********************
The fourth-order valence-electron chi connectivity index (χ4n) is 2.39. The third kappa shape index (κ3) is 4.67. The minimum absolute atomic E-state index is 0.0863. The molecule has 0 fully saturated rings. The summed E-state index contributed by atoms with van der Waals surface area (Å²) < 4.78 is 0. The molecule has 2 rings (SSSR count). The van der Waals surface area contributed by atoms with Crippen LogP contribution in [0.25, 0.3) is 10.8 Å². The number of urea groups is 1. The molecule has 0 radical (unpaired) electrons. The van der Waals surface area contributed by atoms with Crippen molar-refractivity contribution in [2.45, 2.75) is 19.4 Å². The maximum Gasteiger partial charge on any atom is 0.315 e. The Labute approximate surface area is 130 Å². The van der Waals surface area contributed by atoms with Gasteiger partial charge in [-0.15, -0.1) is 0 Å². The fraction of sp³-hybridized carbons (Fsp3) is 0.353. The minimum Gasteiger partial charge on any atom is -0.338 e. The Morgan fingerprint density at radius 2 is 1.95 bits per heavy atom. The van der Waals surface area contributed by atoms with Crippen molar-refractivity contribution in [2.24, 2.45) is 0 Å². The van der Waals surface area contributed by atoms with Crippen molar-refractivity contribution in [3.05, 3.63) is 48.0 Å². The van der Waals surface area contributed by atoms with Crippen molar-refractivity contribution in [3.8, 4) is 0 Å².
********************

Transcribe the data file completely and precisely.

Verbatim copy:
The fourth-order valence-electron chi connectivity index (χ4n) is 2.39. The third kappa shape index (κ3) is 4.67. The minimum absolute atomic E-state index is 0.0863. The molecule has 0 fully saturated rings. The summed E-state index contributed by atoms with van der Waals surface area (Å²) < 4.78 is 0. The molecule has 2 rings (SSSR count). The van der Waals surface area contributed by atoms with Crippen LogP contribution in [0.25, 0.3) is 10.8 Å². The number of urea groups is 1. The molecule has 0 radical (unpaired) electrons. The van der Waals surface area contributed by atoms with Crippen molar-refractivity contribution in [2.45, 2.75) is 19.4 Å². The maximum Gasteiger partial charge on any atom is 0.315 e. The Labute approximate surface area is 130 Å². The van der Waals surface area contributed by atoms with Gasteiger partial charge in [-0.15, -0.1) is 0 Å². The fraction of sp³-hybridized carbons (Fsp3) is 0.353. The minimum Gasteiger partial charge on any atom is -0.338 e. The Morgan fingerprint density at radius 2 is 1.95 bits per heavy atom. The van der Waals surface area contributed by atoms with Crippen molar-refractivity contribution in [2.24, 2.45) is 0 Å². The van der Waals surface area contributed by atoms with Crippen molar-refractivity contribution in [3.05, 3.63) is 48.0 Å². The van der Waals surface area contributed by atoms with Crippen molar-refractivity contribution in [3.8, 4) is 0 Å².